Cities Offer Classes To Help You Reimagine Your Yard
By Warren Tenney
Monsoon storms brought temperatures down and brought more desert dwellers out to their patios. It's the time of year when homeowners begin to reimagine their yards: a new tree here, some flowering shrubs there, perhaps a new irrigation controller or some contouring to retain more rain water. AMWUA cities understand this and are offering dozens of free landscape classes that can help you create the look you want.
A few weeks ago, the City of Avondale presented "Fall and Winter Splashes for Desert Landscapes." Those who attended learned how and where to plant 60 drought-tolerant trees, shrubs and vines to maximize their colorful foliage, fruit and flowers throughout the fall and winter. Here are a few of the trees and plants that were discussed.
- Cascalote Tree: This hardy, moderate-growing evergreen offers yellow, lightly fragrant flowers throughout fall and winter.
- Mexican-buckeye: This large shrub provides bright yellow foliage before it drops its leaves for the winter. (It also provides rose-pink flowers in the spring.)
- Dalea: These bright shrubs come in several varieties that bloom purple, pink or yellow through the fall or winter.
- Purple Prickly-pear: This low-maintenance cactus turns a dramatic deep purple during the winter.
Purple Prickly-pear Photo: Kirti Mathura
- Queen's Wreath: This fast-growing vine will keep its clusters of pink flowers deep into the fall.
- There are still plenty of classes to attend. Avondale is offering free classes about landscape design, watering schedules and irrigation repair, pruning and vegetable gardening. Here is a sample of what is available in other cities in the coming months. (You’ll find a full list on the AMWUA website.) All the classes are taught by landscape experts and most require that you sign up ahead of time.
Dalia blossom Photo: Kirti Mathura
City of Mesa: “Hydrate Your Plants” - Create a beautiful, lush landscape with rainwater harvesting.
City of Peoria: “Homeowners Guide to Lush Lawns” – Receive easy, practical advice to help you maintain a healthy, beautiful and water-efficient lawn.
City of Phoenix: “Rain Gardens” - Learn how to design an earth-friendly yard using simple earthworks and low-water-use plants.
City of Goodyear: “Meet Your Irrigation System” - Take charge and learn the ABCs of controllers, emitters, valves and zones.
City of Glendale: “Happy Soil=Happy Plants” – Improve your soil to improve the vigor of your plants and reduce the need for excessive watering.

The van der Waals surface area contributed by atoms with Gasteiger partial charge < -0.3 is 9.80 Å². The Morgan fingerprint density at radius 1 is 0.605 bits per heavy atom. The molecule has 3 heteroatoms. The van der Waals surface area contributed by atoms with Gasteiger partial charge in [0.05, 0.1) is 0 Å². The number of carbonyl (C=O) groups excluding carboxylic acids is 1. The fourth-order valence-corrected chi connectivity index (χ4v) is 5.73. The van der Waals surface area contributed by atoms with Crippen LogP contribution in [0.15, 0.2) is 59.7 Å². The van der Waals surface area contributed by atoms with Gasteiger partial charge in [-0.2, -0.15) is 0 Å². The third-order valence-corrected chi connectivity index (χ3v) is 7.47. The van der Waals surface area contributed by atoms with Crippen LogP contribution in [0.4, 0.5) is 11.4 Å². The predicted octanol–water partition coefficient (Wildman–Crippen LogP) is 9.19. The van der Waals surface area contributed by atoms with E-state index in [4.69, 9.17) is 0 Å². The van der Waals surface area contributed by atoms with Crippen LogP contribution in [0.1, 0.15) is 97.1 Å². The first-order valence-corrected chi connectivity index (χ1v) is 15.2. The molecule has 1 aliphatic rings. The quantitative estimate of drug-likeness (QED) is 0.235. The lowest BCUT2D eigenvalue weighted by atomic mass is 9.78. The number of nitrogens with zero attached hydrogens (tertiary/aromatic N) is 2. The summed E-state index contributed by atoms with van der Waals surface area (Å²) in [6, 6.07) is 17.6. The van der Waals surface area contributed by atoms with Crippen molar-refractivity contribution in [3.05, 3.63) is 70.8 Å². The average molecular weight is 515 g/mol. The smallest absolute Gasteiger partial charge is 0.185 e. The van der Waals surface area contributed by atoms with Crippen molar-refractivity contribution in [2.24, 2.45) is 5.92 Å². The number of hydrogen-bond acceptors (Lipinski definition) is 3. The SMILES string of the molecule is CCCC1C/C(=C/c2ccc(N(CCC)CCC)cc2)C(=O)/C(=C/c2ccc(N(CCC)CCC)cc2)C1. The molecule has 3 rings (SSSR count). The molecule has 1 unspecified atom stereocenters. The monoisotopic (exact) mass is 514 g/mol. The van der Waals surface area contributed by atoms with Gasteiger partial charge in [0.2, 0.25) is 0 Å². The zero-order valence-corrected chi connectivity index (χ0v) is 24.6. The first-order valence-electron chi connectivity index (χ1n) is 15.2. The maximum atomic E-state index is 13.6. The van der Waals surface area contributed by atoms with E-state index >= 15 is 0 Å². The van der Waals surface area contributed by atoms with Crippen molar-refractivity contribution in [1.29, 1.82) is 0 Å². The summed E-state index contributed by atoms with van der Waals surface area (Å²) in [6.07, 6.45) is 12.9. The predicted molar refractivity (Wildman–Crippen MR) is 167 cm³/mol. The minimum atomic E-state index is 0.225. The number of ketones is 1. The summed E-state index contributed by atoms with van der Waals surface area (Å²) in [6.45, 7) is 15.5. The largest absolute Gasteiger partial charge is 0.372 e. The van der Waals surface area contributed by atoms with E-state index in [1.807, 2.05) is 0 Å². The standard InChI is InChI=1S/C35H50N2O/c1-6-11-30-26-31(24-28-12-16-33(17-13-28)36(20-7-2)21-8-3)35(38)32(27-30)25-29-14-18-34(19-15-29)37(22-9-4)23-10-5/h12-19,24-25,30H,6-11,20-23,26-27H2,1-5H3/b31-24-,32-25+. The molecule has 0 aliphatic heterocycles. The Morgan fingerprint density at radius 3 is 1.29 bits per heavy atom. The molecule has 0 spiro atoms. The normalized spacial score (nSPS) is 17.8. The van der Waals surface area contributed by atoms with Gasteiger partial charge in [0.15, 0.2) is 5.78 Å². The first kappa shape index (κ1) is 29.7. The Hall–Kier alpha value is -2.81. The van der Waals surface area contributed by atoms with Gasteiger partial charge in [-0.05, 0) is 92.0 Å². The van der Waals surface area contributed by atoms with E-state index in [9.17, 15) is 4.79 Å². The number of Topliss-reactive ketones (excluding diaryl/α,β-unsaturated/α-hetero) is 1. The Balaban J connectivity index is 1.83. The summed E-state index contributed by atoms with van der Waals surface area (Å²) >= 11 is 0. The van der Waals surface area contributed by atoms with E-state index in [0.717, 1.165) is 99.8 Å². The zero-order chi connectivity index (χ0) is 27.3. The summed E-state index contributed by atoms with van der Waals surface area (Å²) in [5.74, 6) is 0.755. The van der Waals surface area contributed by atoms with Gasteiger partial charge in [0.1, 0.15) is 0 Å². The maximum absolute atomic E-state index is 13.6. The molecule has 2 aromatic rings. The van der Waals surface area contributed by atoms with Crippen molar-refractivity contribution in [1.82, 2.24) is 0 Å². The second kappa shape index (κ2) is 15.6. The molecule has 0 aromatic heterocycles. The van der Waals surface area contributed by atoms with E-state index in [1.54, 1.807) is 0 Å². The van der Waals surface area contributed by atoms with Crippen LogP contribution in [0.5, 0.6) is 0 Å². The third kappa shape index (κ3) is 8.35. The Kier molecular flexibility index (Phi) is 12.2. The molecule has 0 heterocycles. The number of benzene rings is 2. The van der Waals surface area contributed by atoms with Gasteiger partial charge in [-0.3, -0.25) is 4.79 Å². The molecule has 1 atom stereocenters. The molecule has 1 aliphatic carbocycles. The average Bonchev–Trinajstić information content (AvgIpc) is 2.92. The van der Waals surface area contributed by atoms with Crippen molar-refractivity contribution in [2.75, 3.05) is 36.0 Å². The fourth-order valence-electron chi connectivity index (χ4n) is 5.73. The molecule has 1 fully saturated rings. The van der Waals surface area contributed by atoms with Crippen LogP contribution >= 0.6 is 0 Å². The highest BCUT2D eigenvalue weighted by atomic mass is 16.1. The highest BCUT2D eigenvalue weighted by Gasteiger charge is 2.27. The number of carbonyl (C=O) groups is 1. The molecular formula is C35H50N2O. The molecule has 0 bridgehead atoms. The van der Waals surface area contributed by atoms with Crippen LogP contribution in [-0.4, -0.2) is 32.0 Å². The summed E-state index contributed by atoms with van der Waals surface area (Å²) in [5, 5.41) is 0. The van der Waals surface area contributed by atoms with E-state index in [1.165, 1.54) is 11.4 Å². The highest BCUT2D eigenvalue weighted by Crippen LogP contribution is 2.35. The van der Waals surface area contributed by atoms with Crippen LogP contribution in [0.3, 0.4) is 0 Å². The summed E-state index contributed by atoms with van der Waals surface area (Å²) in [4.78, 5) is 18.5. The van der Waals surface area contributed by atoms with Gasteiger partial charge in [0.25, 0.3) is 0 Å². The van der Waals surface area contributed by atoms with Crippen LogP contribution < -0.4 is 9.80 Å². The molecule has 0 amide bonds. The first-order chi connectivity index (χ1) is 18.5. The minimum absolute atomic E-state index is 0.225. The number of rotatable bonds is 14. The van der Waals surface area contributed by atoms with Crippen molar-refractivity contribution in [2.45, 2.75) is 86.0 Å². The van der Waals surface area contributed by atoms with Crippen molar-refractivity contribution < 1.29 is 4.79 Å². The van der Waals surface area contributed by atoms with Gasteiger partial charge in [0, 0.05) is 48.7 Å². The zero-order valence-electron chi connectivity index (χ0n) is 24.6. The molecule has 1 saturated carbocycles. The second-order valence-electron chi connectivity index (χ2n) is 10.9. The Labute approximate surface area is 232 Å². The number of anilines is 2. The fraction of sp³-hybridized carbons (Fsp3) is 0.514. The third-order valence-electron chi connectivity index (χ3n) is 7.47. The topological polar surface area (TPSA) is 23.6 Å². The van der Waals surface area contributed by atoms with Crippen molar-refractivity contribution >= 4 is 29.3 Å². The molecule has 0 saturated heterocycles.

City of Chandler: “Create Your Own Oasis” – Learn the concepts of design, how to plan for small spaces, the desert plant palette, plant selection and plant combinations.
Mexican-buckeye Photo: Kirti Mathura
Town of Gilbert: “Hummingbird and Butterfly Gardens” - Explore the numerous options for a colorful and water-efficient yard that will attract nature’s pollinators.
City of Tempe: “Drip irrigation” – Get advice from a pro to help you design, install and maintain a drip irrigation system.
City of Scottsdale: “Managing & Reducing HOA Water Use” – Learn how much water your HOA’s landscape needs and identify opportunities to improve water efficiency.
There are three things to remember about your yard in fall. 1) It’s a great time to plant. The soil is still warm but the coldest temperatures are still months away. 2.) Stop fertilizing your plants. Fertilizing encourages new growth that is susceptible to damage by colder temperatures. 3.) Continue to water deeply but not nearly as frequently as summer. Trees and plants don’t absorb as much water in cooler months and the cooler soil retains water longer.
Get ready to open your windows to fall and open your door to winter visitors. It’s the beginning of the end of an especially long hot summer and time to get free advice from your city about maximizing the beauty of your desert landscape.
For 47 years, Arizona Municipal Water Users Association has worked to protect our member cities’ ability to provide assured, safe and sustainable water supplies to their communities. For more water information visit www.amwua.org.